This month, the United Nations Commission of Inquiry investigating the death of Benazir Bhutto released a report [PDF] which tells us nothing we did not already know: The 2007 assassination of Pakistan’s former Prime Minister Bhutto could have been prevented if the government of then-president Pervez Musharraf had provided her with “adequate security”.
Thank you, U.N.! Only took you three years to make that obvious fact official. Where is Musharraf now, anyway? What is the point of pointing fingers so long after Bhutto’s death? A false attempt at garnering accountability is what this is. The truth is, too many men and too many politicians were only too happy to see this woman go.
However, there is one good thing that this report does do. It makes us remember Benazir Bhutto.
Fan or not, one cannot deny that with the assassination of Benazir Bhutto, South Asia lost more than just a politician. In a region with a long history of women in politics, Bhutto stood out as the first democratically elected woman Prime Minister in an Islamic country–and one who held degrees from both Harvard and Oxford to boot!
Bhutto was a powerful symbol for women in South Asia. Her homecoming to Pakistan in 2007 after eight years in exile managed to make us forget about Bhutto’s (more specifically her husband’s) countless corruption charges. Even the allegations of Benazir murdering her older brother in a power struggle to win control over their father’s political party seemed to vanish.
Instead we were introduced to a triumphant and eloquent woman returning to her country to save Pakistan from the hands of the military and the mullahs–to bring democracy back. Remember those TV images when her plane landed in Karachi? Palms opened in prayer, Benazir placed her face in her hands and wiped away her tears. She was home.
It’s easy to romanticize those moments now, but whether or not you liked Benazir she was an undeniable breath of fresh air to the Pakistani political landscape. Her return seemed to mark a new dawn in Pakistani politics. Not only had someone arrived to challenge the mullahs, but that someone was a Muslim woman.
Even I had forgotten of my own issues with Bhutto and what else she represented: systematic, widespread, out-of-control political corruption. But I was seduced, totally captivated with the authority and eloquence with which Bhutto spoke. Watching a powerful woman challenge both the military and the Islamic extremist forces that dominate Pakistan’s political stage made me feel powerful, too.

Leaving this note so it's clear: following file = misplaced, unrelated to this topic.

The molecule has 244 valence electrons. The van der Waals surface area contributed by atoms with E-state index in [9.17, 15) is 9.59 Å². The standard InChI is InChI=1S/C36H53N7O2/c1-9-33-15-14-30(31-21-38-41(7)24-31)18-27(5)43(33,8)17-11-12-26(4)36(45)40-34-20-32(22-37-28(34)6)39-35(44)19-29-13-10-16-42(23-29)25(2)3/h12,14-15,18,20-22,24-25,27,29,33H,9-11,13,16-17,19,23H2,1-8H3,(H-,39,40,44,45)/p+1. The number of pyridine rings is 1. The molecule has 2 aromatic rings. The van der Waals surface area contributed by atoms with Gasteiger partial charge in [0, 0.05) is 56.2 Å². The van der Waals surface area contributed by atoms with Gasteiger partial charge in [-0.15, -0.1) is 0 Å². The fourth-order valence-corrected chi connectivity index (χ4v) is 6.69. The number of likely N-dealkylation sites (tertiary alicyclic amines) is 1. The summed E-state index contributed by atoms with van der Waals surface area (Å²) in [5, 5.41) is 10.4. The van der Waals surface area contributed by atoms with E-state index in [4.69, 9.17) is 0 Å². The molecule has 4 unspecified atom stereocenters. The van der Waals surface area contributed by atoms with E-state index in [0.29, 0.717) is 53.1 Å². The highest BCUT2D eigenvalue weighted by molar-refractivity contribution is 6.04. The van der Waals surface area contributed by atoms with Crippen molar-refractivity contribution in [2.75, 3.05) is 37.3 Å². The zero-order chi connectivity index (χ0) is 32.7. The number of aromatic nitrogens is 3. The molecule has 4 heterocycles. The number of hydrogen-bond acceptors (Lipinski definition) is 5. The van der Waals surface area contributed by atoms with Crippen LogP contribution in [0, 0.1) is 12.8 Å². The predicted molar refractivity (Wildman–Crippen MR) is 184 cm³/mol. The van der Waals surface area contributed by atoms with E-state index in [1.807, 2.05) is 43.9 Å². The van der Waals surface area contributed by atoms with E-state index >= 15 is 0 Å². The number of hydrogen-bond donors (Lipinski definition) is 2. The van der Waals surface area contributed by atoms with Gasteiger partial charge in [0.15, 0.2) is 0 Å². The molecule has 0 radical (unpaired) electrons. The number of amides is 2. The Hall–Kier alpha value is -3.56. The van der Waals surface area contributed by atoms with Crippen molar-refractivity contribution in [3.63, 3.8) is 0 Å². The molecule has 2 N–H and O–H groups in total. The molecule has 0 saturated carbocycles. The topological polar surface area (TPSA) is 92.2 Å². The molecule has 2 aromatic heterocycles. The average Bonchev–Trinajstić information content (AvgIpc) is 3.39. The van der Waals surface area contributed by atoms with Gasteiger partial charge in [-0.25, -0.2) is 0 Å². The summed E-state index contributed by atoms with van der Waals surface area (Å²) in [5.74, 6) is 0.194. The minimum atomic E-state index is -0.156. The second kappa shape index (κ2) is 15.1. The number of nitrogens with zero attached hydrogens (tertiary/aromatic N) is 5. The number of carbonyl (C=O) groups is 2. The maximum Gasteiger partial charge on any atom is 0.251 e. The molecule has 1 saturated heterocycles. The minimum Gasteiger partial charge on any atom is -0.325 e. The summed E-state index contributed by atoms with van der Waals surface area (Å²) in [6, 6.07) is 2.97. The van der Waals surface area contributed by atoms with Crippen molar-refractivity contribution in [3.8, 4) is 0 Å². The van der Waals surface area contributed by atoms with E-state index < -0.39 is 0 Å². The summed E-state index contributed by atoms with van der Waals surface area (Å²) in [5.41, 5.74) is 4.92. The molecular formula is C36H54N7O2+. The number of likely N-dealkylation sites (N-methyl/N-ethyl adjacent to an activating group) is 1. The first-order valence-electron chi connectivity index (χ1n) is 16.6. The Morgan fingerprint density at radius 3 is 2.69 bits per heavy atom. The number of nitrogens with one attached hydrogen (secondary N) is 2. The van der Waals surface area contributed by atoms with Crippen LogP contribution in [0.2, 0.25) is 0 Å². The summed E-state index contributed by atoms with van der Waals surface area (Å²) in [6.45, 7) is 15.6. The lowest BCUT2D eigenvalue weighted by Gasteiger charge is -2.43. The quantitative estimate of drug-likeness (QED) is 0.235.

Every time Benazir opened her mouth, she shattered the stereotype that Muslim women in the Global South are nothing but powerless victims. The courage with which she openly confronted her opposition was intimidating, but also inspiring.
Assassinated politicians are nothing new to the violent scene of South Asian politics. The region has a strong history of assassination attempts against women leaders, most of whom entered politics through their male linkage to political dynasties.
India’s Indira Gandhi was assassinated in 1984. Tamil Tiger rebels tried but failed to kill former Sri Lankan Prime Minister Chandrika Kumaratunga in 1999. In Bangladesh, which has had two women prime ministers–notorious rivals Begum Khaleda Zia and Sheikh Hasina–the former allegedly tried to kill the latter in 2000 by opening fire on her motorcade.
But Bhutto stands out among these women, and not because of her political accomplishments–which really were not all that grand. Bhutto was not even a great champion of women’s rights. In fact, under her administration, Pakistan became one of the three countries in the world to recognize the Taliban government. But just her very existence was a victory for women in a region where, despite the strides that have been made, men dominate the show. Bhutto was an undeniable symbol of the power women in South Asia could reach for.
Will there ever be another woman leader in Pakistan who will command such international attention? For the time being, the answer is no. There simply isn’t anybody of Bhutto’s stature, anywhere. Her elimination from Pakistan’s political scene was a huge victory for the Islamists, whose success has serious implications for women’s lives across the region.
We should take the U.N. report as an opportunity to remember a woman like Benazir. Regardless of what her real political motivations may have been, we should celebrate her audacity in questioning the legitimacy of her political opponents, and her courage in challenging them. The cost was her life.
Cross-posted from “Anushay’s Point.“